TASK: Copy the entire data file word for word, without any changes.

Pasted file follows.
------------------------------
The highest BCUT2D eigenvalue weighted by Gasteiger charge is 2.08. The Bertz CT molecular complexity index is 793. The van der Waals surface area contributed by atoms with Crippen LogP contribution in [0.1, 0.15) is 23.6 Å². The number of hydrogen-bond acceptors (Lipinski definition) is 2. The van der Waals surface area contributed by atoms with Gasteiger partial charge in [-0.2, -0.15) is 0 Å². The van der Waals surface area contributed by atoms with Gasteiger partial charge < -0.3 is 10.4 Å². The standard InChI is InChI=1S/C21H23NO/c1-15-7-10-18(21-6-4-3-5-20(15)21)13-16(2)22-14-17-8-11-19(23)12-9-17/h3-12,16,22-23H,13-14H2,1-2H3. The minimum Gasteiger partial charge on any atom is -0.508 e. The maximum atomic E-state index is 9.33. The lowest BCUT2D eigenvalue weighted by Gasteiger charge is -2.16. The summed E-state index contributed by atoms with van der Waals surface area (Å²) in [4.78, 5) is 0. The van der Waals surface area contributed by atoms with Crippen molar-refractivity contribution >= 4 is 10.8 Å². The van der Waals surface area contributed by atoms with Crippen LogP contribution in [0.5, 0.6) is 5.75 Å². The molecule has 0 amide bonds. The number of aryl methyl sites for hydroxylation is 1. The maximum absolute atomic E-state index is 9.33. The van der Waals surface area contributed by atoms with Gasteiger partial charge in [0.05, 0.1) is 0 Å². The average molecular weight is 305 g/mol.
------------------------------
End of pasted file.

The highest BCUT2D eigenvalue weighted by Gasteiger charge is 2.08. The Bertz CT molecular complexity index is 793. The van der Waals surface area contributed by atoms with Crippen LogP contribution in [0.1, 0.15) is 23.6 Å². The number of hydrogen-bond acceptors (Lipinski definition) is 2. The van der Waals surface area contributed by atoms with Gasteiger partial charge in [-0.2, -0.15) is 0 Å². The van der Waals surface area contributed by atoms with Gasteiger partial charge < -0.3 is 10.4 Å². The standard InChI is InChI=1S/C21H23NO/c1-15-7-10-18(21-6-4-3-5-20(15)21)13-16(2)22-14-17-8-11-19(23)12-9-17/h3-12,16,22-23H,13-14H2,1-2H3. The minimum Gasteiger partial charge on any atom is -0.508 e. The maximum atomic E-state index is 9.33. The lowest BCUT2D eigenvalue weighted by Gasteiger charge is -2.16. The summed E-state index contributed by atoms with van der Waals surface area (Å²) in [4.78, 5) is 0. The van der Waals surface area contributed by atoms with Crippen molar-refractivity contribution >= 4 is 10.8 Å². The van der Waals surface area contributed by atoms with Crippen LogP contribution in [0.5, 0.6) is 5.75 Å². The molecule has 0 amide bonds. The number of aryl methyl sites for hydroxylation is 1. The maximum absolute atomic E-state index is 9.33. The van der Waals surface area contributed by atoms with Gasteiger partial charge in [0.05, 0.1) is 0 Å². The average molecular weight is 305 g/mol.